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Tennyson’s Poems

Collection of works by Written by Alfred, Lord Tennyson, English poet laureate born 1809.

It was a perfectly new book, beautifully bound in green cloth with a gilded pattern pressed into it… – Little Town on the Prairie, Chapter 12, “Snug for Winter”

noteIn Little Town on the Prairie (see Chapter 12, “Snug for Winter”), Laura Ingalls finds a copy of Tennyson’s Poems hidden in Ma’s bureau drawer. Laura reads a portion of the poem “The Lotus Eaters” before realizing the book must have been hidden there as a Christmas present for her. She keeps the secret, and later receives the book as a gift (see Chapter 19, “The Whirl of Gaiety”). “The Lotus Eaters” was by Alfred, Lord Tennyson (1809-1892). It first appeared in his 1842 two-volume work, Poems. In the linked volume, “Maud” is on page 168. “The Lotus Eaters” is on page 29. These two poems are also found in separate entries on

While waiting for Mary Power to come by to walk to Ben Woodworth’s birthday party with her, Laura Ingalls tried to overcome her restlessness by reading one of her favorite Tennyson poems. “Maud” is a quite lengthy poem of twenty-two parts; the verses used in Little Town on the Prairie (Chapter 20, “The Birthday Party”) begin Part XXII. It first appeared in Tennyson’s 1855 volume: Maud, and Other Poems; it was also included in The Poetical Works of Alfred Tennyson, published in both one- and two-volume editions by various publishers.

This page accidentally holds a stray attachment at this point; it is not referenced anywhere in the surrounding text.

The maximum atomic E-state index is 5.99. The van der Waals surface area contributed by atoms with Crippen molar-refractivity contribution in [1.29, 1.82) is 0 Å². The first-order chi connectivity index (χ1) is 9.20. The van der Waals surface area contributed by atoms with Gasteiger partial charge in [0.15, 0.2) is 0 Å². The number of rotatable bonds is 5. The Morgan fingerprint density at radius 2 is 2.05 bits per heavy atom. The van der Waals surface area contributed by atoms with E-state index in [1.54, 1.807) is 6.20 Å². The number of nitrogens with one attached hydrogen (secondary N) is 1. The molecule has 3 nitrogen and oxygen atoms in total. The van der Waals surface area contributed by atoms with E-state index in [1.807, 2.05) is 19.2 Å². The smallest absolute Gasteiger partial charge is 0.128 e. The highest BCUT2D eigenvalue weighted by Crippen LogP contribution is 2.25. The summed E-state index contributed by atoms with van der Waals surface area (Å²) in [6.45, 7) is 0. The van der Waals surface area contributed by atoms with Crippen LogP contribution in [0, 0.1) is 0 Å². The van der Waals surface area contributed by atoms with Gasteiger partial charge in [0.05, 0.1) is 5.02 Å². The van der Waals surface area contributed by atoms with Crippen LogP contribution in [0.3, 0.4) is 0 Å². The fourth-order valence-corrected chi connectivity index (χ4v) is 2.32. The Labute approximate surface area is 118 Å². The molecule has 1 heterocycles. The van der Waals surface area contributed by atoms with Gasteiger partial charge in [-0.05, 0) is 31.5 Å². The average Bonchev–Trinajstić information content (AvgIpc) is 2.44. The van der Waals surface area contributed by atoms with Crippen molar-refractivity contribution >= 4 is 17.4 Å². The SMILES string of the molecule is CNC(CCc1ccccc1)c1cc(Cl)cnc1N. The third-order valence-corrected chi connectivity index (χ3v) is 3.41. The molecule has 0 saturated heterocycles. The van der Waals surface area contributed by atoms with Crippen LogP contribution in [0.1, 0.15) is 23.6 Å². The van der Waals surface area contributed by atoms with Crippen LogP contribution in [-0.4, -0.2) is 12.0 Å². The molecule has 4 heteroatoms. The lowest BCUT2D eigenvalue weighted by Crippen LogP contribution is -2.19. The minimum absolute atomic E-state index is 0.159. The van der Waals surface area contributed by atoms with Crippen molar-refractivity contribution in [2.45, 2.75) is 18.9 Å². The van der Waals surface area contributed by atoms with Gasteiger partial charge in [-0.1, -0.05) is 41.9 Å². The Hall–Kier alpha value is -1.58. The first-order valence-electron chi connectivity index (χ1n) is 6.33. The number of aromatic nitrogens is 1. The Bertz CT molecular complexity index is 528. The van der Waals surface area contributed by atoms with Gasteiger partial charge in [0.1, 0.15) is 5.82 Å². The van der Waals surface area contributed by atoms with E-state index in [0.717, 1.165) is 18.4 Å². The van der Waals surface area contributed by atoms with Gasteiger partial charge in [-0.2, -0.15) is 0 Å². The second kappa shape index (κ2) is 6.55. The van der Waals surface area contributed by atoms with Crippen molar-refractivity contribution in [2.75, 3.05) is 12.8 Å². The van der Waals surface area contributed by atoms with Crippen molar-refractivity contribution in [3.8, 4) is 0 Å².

noteScott’s Poems? Notice that Wilder describes her copy of Tennyson’s Poems differently in two chapters of Little Town on the Prairie. In Chapter 12, the book is “green and gilt,” while in Chapter 19, it is “blue and gilt.” It is not known what color Laura’s copy of Tennyson was; in fact, in her handwritten Pioneer Girl manuscript, she receives a copy of Scott’s Poems, not Tennyson’s. This may explain the color confusion. In On the Way Home, Rose Wilder Lane wrote that the Wilders owned copies of both Tennyson’s Poems and Scott’s Poems. Tennyson’s and Scott’s poetry have both been published in editions with covers of various covers, including green and blue.

Sir Walter Scott (1771-1832) was born in Scotland and educated to the bar. He wrote both poems and novels, and is generally hailed as the inventor of the historical novel. His best-known poems include “The Lady of the Lake,” “Marmion,” and “The Lay of the Last Minstrel.” Wilder mentions Sir Walter Scott’s Waverly Novels in The First Four Years.


Tennyson’s Poems (LTP 12, 19-20; THGY 11)
     “Come into the Garden, Maud” (LTP 20), see “Come into the Garden, Maud”
     “The Lotus Eaters” (LTP 12, 19), see “The Lotus Eaters”